They have taken to self-medicating with drugs to cope with their anxiety, fear or pain. Many eventually become addicted and are more prone to take part in criminal behavior just to get their fix. And the criminal justice system’s answer to the problem is to put them behind bars for their naughty behavior.
The problem with imprisoning a woman for using drugs or for the offenses she commits in her struggle to feed the beast — like theft or prostitution, to name two common ancillaries of addiction — is it doesn’t address the underlying trauma that’s left her leaning on substances to momentarily feel alive.
“Incarceration tends to perpetuate the problems that led a woman to use drugs in the first place, and doesn’t deal with the root causes,” Dr. Strathdee of UCSD said.
There’s an open secret within the nation’s criminal justice industrial complex: The nation’s political class set up a system intended to exact the most amount of punishment; not one intended to rehabilitate or even assist those in the most need. Unfortunately, little funding is available for treatment services, leaving women in the same position they were in upon arriving at prison.
“Mental health hospitals existed to treat. Prisons are expected to punish,” Amy Fettig, the executive director of The Sentencing Project, said.
Fettig says law enforcement officials and eventually prison staff have become the first responders for addressing the mental health problems plaguing the nation. But that was never supposed to be the case when policy officials started de-institutionalizing psychiatric hospitals beginning in the 1960s (which everyone agrees were terrible, even if they did better at diagnosing the underlying problem than incarceration). Then you throw poverty, trauma and overly criminalizing drug use into the mix, and you have a recipe for the rates we see plaguing women nationwide.
“In the seventies and eighties, the government shut down mental health hospitals and planned to fund community mental health services,” Fettig said. “Closing mental health hospitals impacted women because of the fact that so many have been subject to trauma.”
If a woman has insurance, she can likely at least access community mental health services, but the system doesn’t recognize a woman if she’s poor. Those women are left to cope on their own, using drugs as a crutch for survival — that is, until she’s in a jumpsuit.
When I spoke with Debi Campbell, deputy director of Family Outreach at FAMM — a nonprofit that advocates for sentencing reform — she recounted how she started using methamphetamine when she was working as a cocktail waitress.
“In my early 20s, I started struggling with anxiety. Meth made me feel normal. I started using every day and fell into selling it so that I could get it for free for myself,” Campbell said.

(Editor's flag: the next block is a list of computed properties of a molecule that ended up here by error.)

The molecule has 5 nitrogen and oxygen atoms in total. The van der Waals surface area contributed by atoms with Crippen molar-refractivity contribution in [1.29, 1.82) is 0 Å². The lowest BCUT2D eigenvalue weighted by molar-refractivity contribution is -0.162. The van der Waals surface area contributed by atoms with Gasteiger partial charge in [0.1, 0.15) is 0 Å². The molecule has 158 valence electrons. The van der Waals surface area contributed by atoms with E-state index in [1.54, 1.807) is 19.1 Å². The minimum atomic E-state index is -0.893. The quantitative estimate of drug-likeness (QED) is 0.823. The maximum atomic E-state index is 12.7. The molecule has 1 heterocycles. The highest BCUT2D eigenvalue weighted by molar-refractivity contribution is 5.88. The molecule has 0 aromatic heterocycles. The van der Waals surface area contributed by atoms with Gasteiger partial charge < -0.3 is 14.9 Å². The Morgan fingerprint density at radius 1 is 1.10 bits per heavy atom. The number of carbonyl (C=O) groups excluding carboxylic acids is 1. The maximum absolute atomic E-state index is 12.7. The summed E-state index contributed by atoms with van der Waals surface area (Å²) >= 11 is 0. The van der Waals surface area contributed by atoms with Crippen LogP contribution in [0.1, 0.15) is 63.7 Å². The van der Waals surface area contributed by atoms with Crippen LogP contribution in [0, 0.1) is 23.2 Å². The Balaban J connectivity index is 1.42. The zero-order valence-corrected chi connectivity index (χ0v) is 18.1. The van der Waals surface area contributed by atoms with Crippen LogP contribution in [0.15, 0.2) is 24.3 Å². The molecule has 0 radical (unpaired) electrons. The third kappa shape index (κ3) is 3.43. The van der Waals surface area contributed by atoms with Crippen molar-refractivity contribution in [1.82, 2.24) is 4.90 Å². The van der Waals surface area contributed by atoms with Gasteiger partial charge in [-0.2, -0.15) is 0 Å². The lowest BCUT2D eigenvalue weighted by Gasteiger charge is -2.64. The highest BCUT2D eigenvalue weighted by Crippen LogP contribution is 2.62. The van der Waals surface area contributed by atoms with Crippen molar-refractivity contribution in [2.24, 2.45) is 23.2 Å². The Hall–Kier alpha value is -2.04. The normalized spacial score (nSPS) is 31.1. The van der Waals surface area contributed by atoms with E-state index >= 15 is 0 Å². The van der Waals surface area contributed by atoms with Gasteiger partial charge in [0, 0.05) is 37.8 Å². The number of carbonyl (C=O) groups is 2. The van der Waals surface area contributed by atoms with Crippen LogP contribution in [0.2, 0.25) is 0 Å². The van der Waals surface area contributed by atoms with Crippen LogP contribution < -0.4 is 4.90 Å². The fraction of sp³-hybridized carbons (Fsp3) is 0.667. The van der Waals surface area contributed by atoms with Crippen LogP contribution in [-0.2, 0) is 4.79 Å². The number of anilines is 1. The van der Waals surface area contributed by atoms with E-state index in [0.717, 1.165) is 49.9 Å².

She medicated herself, because no one else would. Doctors would just tell her to treat anxiety by reducing stress, which didn’t solve her uncontrollable shaking when she was overwhelmed by a panic attack. Campbell was sentenced to 19 years and 7 months in prison for conspiracy with intent to distribute methamphetamine.
“I think the thing that struck me the most was the women. I stereotyped what kind of women would be there,” Campbell said. “We picture not women like us, but the dregs of society, and then when you get there you’re shocked because you see yourself, mothers, grandmothers and sisters.”
On the second day of her incarceration, she had an intense attack — panic and fear gripped her — and she didn’t have meth to fall back on to calm her. She was seen by psychiatric services, put on Prozac and hasn’t had a panic attack since.
“When I was diagnosed and given medication, I was just desperate to feel normal. After about four months I didn’t have the anxiety anymore, and as time went by and I took self-help and addiction classes, I realized that had I been diagnosed years before I probably wouldn’t have used meth,” Campbell said.
Her time in prison could have been completely avoided, she says, had she only received treatment for her mental health issue earlier.
Campbell’s initial drug use was what led her to begin dealing. Personal drug use — whether recreational or medical — often leads to crimes in order to sustain the habit of using. Strathdee — the one at the University of California San Diego School of Medicine — explained how initial drug use then leads to other punishable crimes.
“Once a woman is addicted to a hard drug like heroin, fentanyl, methamphetamine, or cocaine, the withdrawal symptoms can drive her to desperation. That can start with petty theft, and it can often lead to sex work. In the drug trade, some women play specific roles, like acting as lookout, or carrying drugs across the border (‘mules’),” Strathdee continued. “If you look at the reasons why women are arrested, the reasons are much more likely to involve drug use or sex work compared to men.”